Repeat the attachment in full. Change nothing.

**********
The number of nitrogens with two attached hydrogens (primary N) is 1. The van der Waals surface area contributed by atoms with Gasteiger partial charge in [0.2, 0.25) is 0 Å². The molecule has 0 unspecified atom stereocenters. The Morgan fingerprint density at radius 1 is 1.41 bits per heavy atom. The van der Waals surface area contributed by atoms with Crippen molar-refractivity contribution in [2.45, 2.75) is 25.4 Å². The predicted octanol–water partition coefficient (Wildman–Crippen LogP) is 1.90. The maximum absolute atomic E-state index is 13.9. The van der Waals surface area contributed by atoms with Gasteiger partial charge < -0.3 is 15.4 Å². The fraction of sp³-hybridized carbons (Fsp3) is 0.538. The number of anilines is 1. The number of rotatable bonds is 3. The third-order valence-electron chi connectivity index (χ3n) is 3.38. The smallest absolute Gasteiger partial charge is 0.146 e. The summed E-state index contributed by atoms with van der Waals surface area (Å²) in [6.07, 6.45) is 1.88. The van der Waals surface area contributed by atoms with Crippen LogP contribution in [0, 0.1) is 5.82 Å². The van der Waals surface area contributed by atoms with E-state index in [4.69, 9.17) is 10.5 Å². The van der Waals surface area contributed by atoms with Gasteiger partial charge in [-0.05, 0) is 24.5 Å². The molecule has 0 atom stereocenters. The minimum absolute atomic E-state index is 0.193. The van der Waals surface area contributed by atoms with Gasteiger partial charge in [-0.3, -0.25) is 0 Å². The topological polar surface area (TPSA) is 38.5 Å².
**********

The number of nitrogens with two attached hydrogens (primary N) is 1. The van der Waals surface area contributed by atoms with Gasteiger partial charge in [0.2, 0.25) is 0 Å². The molecule has 0 unspecified atom stereocenters. The Morgan fingerprint density at radius 1 is 1.41 bits per heavy atom. The van der Waals surface area contributed by atoms with Crippen molar-refractivity contribution in [2.45, 2.75) is 25.4 Å². The predicted octanol–water partition coefficient (Wildman–Crippen LogP) is 1.90. The maximum absolute atomic E-state index is 13.9. The van der Waals surface area contributed by atoms with Gasteiger partial charge < -0.3 is 15.4 Å². The fraction of sp³-hybridized carbons (Fsp3) is 0.538. The number of anilines is 1. The number of rotatable bonds is 3. The third-order valence-electron chi connectivity index (χ3n) is 3.38. The smallest absolute Gasteiger partial charge is 0.146 e. The summed E-state index contributed by atoms with van der Waals surface area (Å²) in [6.07, 6.45) is 1.88. The van der Waals surface area contributed by atoms with Crippen LogP contribution in [0, 0.1) is 5.82 Å². The van der Waals surface area contributed by atoms with E-state index in [4.69, 9.17) is 10.5 Å². The van der Waals surface area contributed by atoms with Gasteiger partial charge in [-0.05, 0) is 24.5 Å². The molecule has 0 atom stereocenters. The minimum absolute atomic E-state index is 0.193. The van der Waals surface area contributed by atoms with Gasteiger partial charge in [-0.3, -0.25) is 0 Å². The topological polar surface area (TPSA) is 38.5 Å².